From The Art and Popular Culture Encyclopedia
The main characters are Socrates, the boys Lysis and Menexenus who are friends, as well as Hippothales, who is in unrequited love with Lysis and therefore, after the initial conversation, hides himself behind the surrounding listeners. Socrates proposes four possible notions regarding the true nature of friendship: 1. Friendship between people who are similar, interpreted by Socrates as friendship between good men. 2. Friendship between men who are dissimilar. 3. Friendship between men who are neither good nor bad and good men. 4. Gradually emerging: friendship between those who are relatives (oikeioi - not kindred) by the nature of their souls. Of all those options, Socrates thinks that the only logical possibility is the friendship between men who are good and men who are neither good nor bad.
In the end, Socrates seems to discard all these ideas as wrong, although his paralogical refutations have strong hints of irony about them.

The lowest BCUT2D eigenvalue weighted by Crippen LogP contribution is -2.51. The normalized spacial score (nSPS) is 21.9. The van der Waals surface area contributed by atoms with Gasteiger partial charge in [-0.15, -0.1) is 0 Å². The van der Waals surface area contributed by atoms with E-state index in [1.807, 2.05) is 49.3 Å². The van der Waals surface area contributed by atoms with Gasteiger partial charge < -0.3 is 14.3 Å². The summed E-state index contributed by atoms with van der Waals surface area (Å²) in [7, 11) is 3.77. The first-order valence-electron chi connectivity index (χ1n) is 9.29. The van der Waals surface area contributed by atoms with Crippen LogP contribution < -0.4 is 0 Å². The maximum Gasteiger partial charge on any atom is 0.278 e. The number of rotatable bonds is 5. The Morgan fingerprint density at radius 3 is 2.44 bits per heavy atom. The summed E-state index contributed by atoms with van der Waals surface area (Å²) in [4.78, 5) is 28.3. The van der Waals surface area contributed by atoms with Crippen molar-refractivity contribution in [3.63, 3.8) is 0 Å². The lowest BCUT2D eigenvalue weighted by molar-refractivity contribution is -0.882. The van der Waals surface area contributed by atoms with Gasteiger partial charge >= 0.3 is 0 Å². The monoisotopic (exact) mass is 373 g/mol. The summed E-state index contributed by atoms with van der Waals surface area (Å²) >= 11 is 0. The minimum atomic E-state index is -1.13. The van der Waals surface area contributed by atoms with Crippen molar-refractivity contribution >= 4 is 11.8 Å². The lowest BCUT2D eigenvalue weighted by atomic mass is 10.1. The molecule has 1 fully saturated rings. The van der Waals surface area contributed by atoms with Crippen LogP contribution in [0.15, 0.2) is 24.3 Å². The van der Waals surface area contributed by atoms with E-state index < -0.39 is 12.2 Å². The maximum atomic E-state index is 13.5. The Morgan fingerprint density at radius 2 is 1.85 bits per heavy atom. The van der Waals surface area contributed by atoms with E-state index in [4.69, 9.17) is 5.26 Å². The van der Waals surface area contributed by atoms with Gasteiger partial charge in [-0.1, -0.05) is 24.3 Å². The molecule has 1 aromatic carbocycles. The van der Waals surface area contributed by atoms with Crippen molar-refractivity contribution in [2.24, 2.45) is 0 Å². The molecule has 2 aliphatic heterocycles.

- Ctesippus - Cousin of Menexenus. Also appears in the Euthydemus.
- Hippothales - Of approximately the same age of Ctesippus.
- Lysis - Eldest son of Democrates, in his early teens.
- Menexenus - Son of Demophon, of the same age as Lysis. Probable namesake of the Menexenus.
Depiction of Simple Eros (Sexual Love) and Philia (Friendship) [203a-207d]
Knowledge is the source of happiness [207d-210e]
Reciprocal and Non-reciprocal Friendship [211a-213d]
Like is Friend to Like [213e-215c]
Unlike is Friend to Unlike [215c-216b]
The Presence of Bad is the Cause of Love (Philia) [216c-218c]
The Possession of Good is the Goal of Love (Philia) [216d-219b]
The First Thing that is Loved [219c-220e]
Desire is the Cause of Love [221a-221d]
What is Akin is Friend to What is Akin: Aporia [159e-223a]
- Platonis opera, ed. John Burnet, Tom. III, Oxford 1903
- Benjamin Jowett, 1892: full text
- J. Wright, 1921
- W. R. M. Lamb, 1925: full text
- David Bolotin, 1979
- Stanley Lombardo, 1997
- David Bolotin, Plato’s dialogue on Friendship. An Interpretation of the Lysis with a new translation, Ithaca/London 1979
- C. P. Seech, Platos’s “Lysis” as Drama and Philosophy, Diss. San Diego 1979
- Michael Bordt: Platon, Lysis. Übersetzung und Kommentar, Göttingen 1998.
- Hans Krämer/Maria Lualdi: Platone.Liside, Milano 1998. (Greek text with an Italien translation, introduction and comment).
- Horst Peters: Platons Dialog Lysis. Ein unlösbares Rätsel? Frankfurt a. Main 2001.